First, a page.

During November 1968, an accelerated pacification plan, designed to win back territorial confidence and security as a result of the Tet offensive, was put into effect. CI continued its work in gaining intelligence about both the NVA and VIC -"it seemed like a never ending job" as remarked by Sgt Jesmore.

December 1968

1st CIT Hie Duc District, Da Nang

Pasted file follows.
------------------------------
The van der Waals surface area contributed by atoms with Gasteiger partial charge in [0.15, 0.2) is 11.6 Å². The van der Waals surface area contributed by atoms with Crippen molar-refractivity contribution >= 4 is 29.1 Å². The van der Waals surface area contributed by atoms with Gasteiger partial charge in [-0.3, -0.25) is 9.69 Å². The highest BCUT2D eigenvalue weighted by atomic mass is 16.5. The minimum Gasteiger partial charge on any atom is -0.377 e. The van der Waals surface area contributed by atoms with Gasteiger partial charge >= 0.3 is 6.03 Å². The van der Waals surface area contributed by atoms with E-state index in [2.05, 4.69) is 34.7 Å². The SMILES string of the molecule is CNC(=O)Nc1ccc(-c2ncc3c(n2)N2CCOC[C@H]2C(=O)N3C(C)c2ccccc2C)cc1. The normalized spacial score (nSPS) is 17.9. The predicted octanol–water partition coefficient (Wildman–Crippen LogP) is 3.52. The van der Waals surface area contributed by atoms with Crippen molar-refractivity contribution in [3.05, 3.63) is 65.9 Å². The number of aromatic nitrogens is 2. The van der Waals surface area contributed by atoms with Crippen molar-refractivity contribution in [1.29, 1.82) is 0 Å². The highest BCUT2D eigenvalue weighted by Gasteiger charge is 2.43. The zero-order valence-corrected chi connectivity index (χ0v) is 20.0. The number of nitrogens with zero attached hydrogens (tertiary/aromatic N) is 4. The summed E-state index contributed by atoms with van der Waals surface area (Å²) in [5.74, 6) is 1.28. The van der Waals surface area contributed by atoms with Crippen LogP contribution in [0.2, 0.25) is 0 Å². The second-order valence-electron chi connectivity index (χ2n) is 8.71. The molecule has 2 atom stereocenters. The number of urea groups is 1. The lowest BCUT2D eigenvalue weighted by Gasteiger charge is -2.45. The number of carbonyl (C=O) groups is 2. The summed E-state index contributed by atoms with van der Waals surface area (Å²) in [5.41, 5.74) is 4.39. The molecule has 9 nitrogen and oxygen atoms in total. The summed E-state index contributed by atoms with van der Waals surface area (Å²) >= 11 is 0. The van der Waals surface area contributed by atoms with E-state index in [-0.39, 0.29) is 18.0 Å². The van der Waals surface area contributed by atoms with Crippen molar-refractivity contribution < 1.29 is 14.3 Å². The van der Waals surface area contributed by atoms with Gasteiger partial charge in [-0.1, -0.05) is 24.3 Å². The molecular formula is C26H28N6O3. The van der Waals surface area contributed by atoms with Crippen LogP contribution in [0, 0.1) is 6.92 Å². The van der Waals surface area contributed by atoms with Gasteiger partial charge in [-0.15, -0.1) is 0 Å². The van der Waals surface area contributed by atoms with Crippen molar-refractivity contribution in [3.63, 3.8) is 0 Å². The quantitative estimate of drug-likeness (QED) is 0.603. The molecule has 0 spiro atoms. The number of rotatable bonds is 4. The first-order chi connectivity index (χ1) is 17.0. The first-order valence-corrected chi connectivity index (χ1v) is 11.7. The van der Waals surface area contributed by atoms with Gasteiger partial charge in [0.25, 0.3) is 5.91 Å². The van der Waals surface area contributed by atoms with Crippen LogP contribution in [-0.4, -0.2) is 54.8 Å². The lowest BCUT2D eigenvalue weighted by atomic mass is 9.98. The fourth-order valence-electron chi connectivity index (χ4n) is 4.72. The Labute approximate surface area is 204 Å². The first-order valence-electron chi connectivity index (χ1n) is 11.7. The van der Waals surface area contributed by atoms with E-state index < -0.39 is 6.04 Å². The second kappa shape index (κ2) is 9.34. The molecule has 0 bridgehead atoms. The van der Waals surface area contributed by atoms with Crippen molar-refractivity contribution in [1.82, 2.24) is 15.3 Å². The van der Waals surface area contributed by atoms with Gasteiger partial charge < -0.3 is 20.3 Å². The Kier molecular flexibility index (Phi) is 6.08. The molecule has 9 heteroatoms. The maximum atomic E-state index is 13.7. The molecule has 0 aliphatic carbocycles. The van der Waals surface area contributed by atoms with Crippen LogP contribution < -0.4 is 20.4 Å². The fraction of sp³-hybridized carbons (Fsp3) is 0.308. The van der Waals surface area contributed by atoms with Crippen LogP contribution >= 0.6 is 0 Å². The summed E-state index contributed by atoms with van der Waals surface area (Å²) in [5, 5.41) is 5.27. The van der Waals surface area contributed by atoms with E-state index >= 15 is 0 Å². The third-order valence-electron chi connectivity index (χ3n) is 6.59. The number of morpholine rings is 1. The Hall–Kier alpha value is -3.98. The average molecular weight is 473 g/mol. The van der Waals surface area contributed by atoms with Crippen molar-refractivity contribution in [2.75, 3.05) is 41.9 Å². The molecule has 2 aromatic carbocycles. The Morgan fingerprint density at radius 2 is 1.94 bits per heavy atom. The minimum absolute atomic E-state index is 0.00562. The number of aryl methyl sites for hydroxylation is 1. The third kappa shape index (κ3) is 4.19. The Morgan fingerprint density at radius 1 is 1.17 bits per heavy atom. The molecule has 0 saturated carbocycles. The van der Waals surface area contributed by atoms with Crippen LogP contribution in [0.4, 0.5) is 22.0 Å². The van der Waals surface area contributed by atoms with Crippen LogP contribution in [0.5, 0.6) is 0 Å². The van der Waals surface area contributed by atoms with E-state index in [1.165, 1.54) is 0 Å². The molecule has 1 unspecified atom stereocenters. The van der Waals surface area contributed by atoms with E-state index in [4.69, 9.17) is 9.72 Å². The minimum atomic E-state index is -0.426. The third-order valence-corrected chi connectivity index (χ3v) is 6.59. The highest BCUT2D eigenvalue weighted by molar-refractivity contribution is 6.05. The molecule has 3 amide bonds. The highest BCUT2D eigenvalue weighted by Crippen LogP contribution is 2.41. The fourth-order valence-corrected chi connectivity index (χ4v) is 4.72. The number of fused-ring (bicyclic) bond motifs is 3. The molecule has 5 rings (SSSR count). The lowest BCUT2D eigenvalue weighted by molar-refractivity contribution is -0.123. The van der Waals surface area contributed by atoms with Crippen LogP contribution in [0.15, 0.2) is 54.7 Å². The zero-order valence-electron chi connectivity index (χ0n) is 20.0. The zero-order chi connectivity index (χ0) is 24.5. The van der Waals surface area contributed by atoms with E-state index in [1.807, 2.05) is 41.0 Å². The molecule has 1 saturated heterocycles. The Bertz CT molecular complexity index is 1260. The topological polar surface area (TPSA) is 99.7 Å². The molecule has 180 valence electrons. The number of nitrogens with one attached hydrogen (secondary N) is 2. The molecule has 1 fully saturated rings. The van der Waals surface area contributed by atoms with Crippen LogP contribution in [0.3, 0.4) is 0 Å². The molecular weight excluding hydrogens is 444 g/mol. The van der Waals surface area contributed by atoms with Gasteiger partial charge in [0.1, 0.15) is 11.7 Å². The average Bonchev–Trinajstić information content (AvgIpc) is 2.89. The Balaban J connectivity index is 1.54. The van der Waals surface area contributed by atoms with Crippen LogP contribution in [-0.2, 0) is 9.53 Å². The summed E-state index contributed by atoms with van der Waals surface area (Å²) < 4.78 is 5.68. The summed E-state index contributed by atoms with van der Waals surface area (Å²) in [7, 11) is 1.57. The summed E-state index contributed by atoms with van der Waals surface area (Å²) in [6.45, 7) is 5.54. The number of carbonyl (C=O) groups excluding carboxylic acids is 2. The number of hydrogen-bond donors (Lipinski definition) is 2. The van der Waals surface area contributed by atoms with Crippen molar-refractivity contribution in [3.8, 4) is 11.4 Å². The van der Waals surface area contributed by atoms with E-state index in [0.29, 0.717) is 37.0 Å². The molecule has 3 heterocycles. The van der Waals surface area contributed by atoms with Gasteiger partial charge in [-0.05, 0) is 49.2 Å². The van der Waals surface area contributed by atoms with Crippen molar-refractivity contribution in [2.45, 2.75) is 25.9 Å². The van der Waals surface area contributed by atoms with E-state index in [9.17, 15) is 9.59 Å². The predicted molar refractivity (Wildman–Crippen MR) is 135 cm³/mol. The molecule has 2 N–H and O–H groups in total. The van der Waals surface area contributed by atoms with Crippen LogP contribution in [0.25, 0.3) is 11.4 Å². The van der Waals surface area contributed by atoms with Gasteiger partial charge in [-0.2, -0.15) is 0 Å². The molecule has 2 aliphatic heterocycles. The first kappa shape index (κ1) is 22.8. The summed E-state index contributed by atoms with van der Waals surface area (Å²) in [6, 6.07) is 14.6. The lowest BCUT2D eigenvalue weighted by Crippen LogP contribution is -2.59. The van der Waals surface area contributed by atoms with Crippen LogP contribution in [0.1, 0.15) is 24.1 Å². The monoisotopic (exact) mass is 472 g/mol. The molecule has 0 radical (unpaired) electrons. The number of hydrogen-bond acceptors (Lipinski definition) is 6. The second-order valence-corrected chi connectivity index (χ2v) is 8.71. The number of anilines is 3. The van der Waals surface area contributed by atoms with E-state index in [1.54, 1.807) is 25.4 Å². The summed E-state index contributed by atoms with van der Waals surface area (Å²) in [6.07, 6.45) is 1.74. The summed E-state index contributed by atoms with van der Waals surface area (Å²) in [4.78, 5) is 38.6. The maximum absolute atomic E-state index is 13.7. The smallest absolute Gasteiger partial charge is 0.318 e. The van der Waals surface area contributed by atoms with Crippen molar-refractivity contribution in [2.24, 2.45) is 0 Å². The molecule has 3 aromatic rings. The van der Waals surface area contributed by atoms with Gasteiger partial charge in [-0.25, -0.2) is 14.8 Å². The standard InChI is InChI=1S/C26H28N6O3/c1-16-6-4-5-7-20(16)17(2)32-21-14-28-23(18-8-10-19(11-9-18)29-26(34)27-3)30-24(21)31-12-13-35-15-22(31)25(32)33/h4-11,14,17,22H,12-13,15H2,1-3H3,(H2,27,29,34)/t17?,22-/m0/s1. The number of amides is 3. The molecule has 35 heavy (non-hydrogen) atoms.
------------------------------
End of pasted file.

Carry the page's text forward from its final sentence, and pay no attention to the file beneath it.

On 22 December 1968, one sub-team from the 1st CIT was driving along route 540, when they suddenly came under intense small arms fire from the roadway, near the village of Hoa Phu in close proximity to Happy Valley. CWO "Red" Osborn immediately returned fire with his .45 caliber pistol, emptying one magazine. One of the rounds that he fired, hit one of the NVA attackers. The sub-team's, M151A jeep sustained over 25 hits, blowing out two of the four tires on the vehicle's right side and causing considerable damage to the windshield, engine block and the jeeps's radio during the fire fight. As both sides dispursed from the area, the sub-team continued on the road, finely reaching the CAP compound some several meters which was also under attack by an estmated battalion of NVA infantry. The attack on the Compound began around 0500 hours. The night before the actual attack on the Compound, reports had indicated that several NVA soliders had infiltrated the nearby village. During the attack, CWO Osborn remembered, "the entire sub-team, including our interpreter, had received some type of wounds." After the attackers were repelled, several members of the sub-team - to including CWO Osborn - needed medical assistance. Some of the sub-teams members were Medevaced to the Battalion Aid Station for treatment. The corpsman that treated CWO Osborn at the CAP Compound, could only remove some of the bullet fragments which were just below the skin line. Still deeper in the wound was a larger fragement. Later that day, after CWO Osborn had returned to the Team HQs, he was sent to the Battalion Aid Station where the surgeon remove the remaining fragment.